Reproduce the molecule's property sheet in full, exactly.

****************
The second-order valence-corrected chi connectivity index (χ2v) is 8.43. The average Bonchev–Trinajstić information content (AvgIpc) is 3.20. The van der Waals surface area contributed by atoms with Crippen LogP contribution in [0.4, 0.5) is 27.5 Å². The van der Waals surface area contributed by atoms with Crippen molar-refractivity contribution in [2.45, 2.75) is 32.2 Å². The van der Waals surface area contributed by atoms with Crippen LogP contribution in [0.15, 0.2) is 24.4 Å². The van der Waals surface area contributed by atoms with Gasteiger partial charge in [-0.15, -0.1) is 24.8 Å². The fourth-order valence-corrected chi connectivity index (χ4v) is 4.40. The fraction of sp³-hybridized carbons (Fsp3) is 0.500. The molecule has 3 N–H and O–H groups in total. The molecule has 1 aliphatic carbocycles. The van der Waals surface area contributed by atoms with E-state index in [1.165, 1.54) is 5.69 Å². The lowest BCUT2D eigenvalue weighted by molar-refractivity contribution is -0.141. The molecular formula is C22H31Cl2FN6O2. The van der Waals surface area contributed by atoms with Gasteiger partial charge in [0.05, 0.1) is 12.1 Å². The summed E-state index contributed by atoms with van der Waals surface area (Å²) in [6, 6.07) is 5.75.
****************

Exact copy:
The second-order valence-corrected chi connectivity index (χ2v) is 8.43. The average Bonchev–Trinajstić information content (AvgIpc) is 3.20. The van der Waals surface area contributed by atoms with Crippen LogP contribution in [0.4, 0.5) is 27.5 Å². The van der Waals surface area contributed by atoms with Crippen molar-refractivity contribution in [2.45, 2.75) is 32.2 Å². The van der Waals surface area contributed by atoms with Crippen LogP contribution in [0.15, 0.2) is 24.4 Å². The van der Waals surface area contributed by atoms with Gasteiger partial charge in [-0.15, -0.1) is 24.8 Å². The fourth-order valence-corrected chi connectivity index (χ4v) is 4.40. The fraction of sp³-hybridized carbons (Fsp3) is 0.500. The molecule has 3 N–H and O–H groups in total. The molecule has 1 aliphatic carbocycles. The van der Waals surface area contributed by atoms with E-state index in [1.165, 1.54) is 5.69 Å². The lowest BCUT2D eigenvalue weighted by molar-refractivity contribution is -0.141. The molecular formula is C22H31Cl2FN6O2. The van der Waals surface area contributed by atoms with Gasteiger partial charge in [0.05, 0.1) is 12.1 Å². The summed E-state index contributed by atoms with van der Waals surface area (Å²) in [6, 6.07) is 5.75.